While private health information exchanges are non-reliant on government handouts and thus, slightly more self-sustaining, according to an article published in this month's Journal of AHIMA, they also, according to some, undermine efforts of public HIEs, which aim to connect providers for the greater good, rather than for greater profits. So the question remains: Is there room for both?
Steven Roth, chief medical information officer with Harrisburg, Pa.-based PinncaleHealth, believes there is. While Pinnacle created its own HIE in 2009--which has been operating with a profit for most of that time--it also has committed to join the Pennsylvania eHealth Collaborative's HIE, currently in progress.
"It makes sense to me that some public entity brings all of those [private] entities together, where there really isn't a motivation," Roth told the journal. State HIEs, he said, can help to fill the gaps left by private HIEs.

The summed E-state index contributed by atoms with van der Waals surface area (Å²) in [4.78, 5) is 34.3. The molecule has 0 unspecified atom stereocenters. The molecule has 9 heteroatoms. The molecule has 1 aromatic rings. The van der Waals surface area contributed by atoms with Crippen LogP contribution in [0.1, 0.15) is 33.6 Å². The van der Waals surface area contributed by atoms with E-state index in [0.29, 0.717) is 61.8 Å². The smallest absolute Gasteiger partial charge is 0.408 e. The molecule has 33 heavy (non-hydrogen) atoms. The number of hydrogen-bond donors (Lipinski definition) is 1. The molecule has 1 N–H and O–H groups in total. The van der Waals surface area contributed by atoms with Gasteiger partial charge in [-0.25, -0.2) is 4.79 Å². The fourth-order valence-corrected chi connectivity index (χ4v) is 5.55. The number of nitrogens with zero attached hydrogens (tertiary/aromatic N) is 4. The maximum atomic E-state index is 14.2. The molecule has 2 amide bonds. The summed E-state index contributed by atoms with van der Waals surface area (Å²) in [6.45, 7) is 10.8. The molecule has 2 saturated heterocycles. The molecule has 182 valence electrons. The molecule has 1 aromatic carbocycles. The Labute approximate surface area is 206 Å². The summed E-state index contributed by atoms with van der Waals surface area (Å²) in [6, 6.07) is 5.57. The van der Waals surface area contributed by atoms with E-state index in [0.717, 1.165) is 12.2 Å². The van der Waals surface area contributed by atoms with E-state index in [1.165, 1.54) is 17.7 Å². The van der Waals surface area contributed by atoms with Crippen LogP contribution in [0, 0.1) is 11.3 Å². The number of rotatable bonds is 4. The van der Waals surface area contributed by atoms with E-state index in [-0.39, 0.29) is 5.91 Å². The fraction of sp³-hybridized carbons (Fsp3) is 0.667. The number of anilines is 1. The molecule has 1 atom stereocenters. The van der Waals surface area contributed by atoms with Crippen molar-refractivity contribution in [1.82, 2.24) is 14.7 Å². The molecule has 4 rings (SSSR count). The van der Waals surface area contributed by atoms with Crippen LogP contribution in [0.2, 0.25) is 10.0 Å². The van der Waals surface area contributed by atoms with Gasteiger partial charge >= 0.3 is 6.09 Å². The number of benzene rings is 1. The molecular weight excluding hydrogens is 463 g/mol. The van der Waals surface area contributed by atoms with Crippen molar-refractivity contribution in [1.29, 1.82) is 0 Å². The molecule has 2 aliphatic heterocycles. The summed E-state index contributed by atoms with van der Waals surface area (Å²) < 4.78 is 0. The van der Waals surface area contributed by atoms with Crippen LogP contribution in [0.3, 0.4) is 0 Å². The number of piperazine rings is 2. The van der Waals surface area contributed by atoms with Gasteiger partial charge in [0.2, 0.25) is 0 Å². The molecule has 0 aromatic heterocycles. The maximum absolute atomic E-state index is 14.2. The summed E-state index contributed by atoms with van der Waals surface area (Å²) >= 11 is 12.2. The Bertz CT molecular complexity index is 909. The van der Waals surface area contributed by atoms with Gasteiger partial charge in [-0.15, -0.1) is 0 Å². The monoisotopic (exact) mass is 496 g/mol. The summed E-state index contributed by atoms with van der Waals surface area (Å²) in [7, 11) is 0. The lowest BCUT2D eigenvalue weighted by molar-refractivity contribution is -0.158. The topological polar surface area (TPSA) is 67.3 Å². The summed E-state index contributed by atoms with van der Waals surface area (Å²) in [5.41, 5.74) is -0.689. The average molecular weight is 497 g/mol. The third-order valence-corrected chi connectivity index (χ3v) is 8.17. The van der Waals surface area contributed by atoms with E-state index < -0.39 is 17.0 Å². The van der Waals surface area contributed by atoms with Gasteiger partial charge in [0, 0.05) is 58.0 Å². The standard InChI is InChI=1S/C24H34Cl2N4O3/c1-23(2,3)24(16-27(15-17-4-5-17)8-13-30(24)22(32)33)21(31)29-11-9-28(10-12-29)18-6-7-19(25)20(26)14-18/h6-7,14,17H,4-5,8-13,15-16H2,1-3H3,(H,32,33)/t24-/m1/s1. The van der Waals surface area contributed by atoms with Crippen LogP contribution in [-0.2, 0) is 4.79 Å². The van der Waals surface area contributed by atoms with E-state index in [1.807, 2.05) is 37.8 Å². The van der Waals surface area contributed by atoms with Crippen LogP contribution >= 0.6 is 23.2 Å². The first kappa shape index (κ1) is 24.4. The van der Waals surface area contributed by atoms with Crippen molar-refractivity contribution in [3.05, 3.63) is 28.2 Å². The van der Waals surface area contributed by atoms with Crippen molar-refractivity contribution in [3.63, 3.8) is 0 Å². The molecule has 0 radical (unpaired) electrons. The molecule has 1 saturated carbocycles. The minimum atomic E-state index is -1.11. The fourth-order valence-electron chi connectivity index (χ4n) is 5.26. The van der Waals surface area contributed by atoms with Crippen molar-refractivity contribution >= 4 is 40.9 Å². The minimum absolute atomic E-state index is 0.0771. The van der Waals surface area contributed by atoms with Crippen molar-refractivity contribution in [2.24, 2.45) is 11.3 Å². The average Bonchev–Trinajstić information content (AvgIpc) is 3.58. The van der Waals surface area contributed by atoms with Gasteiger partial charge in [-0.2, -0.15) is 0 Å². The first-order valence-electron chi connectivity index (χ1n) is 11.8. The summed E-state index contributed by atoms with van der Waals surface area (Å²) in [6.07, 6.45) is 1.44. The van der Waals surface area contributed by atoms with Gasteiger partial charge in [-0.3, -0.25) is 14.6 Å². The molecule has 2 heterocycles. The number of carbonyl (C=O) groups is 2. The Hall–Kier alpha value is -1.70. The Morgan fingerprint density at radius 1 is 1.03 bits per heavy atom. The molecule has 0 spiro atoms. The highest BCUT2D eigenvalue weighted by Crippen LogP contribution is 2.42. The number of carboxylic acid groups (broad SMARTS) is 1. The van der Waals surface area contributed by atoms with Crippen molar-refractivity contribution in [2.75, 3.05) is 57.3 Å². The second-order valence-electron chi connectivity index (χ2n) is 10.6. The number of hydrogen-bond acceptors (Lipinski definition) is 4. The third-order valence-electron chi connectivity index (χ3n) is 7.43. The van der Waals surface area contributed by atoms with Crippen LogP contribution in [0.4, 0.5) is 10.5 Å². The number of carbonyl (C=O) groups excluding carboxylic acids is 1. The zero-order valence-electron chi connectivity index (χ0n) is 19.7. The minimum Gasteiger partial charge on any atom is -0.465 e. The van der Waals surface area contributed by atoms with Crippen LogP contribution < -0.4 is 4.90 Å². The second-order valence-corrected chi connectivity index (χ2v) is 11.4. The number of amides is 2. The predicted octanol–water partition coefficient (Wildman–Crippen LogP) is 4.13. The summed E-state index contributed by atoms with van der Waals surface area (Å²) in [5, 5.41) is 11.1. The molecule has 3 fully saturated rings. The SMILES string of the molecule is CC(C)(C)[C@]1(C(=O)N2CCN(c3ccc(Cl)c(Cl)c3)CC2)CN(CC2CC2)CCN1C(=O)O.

Others, including University of Utah School of Medicine professor Leslie Lenert disagree. The article points to a paper Lenert wrote at the beginning of the year that concluded that private HIEs and efforts like the Direct Project have undermined regional health information organizations and state-based HIEs.
What's more, a report released this week by Chilmark Research found that while the HIE market grew more than 40 percent in 2011, only a small portion of that growth resulted from the HITECH Act and statewide HIE efforts; rather, most of that growth was due to vendors targeting the private enterprise market.
A recent survey of hospital CIOs found that nearly 60 percent are currently involved in either a regional or system-to-system HIE effort, though roughly 21 percent said they were "skeptical" of HIE sustainability.